Friday, March 15, 2013

The System of Comics by Thierry Groensteen

What exactly is a graphic novel? Defining comics format is as tricky as defining other arts like poetry, novels or cinema. Thierry Groensteen does a thorough job of exploring the question in The System of Comics.

I read the English translation by Bart Beaty and Nick Nguyen. I'm glad I didn't attempt the original French edition because deciphering the academic language was challenge enough. Diegesis, micro-semiotics, lexemes, orthogonalities, syntagms, aporia... the early part of the book was slow-going because I frequently had to consult a dictionary. Once I grasped the terminology, my efforts were rewarded.

Groensteen looks at comics as a form of language. This gave me a whole new appreciation for the ninth art, as it is called in France. The foundational principle presented is that comics are composed of interdependent images. Text is secondary, and not necessary to the medium. There are wordless comics, after all. Also, any meaning that can be found in an individual image (as with a painting) is irrelevant to the discussion, since it is in the context of sequential images that narrative is formed in comics.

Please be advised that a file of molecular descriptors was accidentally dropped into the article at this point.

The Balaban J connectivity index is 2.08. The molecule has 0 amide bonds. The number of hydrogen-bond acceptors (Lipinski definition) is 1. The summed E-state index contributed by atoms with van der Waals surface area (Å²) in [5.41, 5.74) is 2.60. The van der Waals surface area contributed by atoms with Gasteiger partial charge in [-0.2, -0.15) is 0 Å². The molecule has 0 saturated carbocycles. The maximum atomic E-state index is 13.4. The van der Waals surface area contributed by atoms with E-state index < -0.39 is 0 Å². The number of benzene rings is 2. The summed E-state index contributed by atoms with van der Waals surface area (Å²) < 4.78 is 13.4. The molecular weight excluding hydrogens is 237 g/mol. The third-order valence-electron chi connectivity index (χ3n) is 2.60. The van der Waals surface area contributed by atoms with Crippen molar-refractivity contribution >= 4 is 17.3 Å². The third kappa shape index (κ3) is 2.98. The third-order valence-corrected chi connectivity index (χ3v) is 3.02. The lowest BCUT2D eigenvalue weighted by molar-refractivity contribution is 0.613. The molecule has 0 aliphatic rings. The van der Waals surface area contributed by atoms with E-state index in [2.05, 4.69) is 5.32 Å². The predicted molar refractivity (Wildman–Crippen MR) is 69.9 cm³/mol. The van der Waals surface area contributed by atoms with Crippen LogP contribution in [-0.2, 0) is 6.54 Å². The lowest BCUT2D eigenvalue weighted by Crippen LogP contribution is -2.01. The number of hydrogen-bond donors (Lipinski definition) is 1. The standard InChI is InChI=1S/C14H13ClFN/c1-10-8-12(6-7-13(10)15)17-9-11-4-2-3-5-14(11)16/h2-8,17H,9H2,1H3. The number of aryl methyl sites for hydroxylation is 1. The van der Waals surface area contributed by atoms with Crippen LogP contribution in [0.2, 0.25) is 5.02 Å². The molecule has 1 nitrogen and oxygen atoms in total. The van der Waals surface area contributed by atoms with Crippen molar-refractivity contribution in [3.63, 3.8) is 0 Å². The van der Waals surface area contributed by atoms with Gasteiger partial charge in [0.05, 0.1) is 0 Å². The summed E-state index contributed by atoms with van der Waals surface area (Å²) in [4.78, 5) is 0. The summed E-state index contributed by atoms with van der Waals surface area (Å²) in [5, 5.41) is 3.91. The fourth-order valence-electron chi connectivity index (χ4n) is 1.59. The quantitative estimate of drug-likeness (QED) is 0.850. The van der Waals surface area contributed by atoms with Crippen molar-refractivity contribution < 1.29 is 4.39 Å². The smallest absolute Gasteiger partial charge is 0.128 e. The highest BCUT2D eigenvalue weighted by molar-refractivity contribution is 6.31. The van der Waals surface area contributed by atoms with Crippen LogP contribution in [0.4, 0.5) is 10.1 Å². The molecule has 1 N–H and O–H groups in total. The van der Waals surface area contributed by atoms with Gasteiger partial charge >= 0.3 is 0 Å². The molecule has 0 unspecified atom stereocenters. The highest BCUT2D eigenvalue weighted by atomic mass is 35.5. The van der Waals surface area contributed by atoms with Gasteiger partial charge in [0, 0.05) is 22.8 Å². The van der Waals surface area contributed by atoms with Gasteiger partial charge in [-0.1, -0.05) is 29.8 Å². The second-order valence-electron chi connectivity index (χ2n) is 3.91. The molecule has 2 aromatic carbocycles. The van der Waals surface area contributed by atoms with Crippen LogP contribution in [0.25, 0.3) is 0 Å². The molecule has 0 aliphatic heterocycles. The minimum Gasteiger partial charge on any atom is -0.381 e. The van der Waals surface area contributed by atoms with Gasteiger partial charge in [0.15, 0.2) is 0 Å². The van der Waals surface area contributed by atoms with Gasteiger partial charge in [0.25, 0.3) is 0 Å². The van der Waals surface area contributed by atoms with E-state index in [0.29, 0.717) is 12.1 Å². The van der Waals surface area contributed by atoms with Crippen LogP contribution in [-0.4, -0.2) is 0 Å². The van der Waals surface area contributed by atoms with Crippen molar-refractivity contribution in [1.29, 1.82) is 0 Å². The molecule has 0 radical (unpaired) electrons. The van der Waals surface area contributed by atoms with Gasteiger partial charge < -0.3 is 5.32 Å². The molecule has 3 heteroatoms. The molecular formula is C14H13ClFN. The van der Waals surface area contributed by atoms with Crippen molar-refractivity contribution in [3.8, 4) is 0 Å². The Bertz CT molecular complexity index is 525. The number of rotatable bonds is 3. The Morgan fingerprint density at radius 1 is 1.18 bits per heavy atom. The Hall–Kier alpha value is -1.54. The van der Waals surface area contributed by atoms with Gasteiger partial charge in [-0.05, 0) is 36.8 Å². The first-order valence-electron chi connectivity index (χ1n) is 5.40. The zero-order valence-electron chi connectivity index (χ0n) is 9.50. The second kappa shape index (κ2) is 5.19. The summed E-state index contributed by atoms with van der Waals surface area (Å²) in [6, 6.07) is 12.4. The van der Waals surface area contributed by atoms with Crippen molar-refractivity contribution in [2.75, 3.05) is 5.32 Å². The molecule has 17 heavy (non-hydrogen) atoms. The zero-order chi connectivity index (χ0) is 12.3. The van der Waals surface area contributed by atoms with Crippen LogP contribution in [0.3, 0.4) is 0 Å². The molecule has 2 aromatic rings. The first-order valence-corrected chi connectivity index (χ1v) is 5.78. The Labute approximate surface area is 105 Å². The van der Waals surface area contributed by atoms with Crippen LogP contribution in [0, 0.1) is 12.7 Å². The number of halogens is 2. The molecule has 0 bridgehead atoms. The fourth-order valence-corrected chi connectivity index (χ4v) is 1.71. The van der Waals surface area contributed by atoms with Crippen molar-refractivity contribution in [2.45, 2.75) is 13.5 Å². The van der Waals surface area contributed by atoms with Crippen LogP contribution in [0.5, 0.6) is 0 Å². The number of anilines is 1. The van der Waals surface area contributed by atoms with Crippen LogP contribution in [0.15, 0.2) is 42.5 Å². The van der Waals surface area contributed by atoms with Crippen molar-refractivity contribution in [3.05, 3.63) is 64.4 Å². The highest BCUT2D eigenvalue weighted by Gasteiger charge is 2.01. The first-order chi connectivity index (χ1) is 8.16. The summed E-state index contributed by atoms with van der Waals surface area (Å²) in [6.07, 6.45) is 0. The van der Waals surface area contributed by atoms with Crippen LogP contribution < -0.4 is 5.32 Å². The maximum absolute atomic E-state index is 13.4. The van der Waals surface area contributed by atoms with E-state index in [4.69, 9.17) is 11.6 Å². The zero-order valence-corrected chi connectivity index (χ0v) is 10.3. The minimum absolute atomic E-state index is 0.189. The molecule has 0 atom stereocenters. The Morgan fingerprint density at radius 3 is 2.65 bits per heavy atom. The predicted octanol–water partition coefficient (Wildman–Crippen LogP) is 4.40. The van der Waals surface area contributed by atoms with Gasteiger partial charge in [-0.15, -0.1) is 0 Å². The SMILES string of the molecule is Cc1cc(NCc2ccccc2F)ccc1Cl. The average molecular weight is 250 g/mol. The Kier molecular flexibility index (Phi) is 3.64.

Since the comics medium can be used to create not only fictional works but also propaganda, journalism, testimony, autobiography and other types of messages, Groensteen asserts that this "demonstrates that before being an art, comics are well and truly a language."

It's all very interesting. Now I'd like to read something explaining why children's picture books can be considered -- or not -- to be examples of comics format. Anyone have suggestions for me?

Readalike: Understanding Comics (Scott McCloud).

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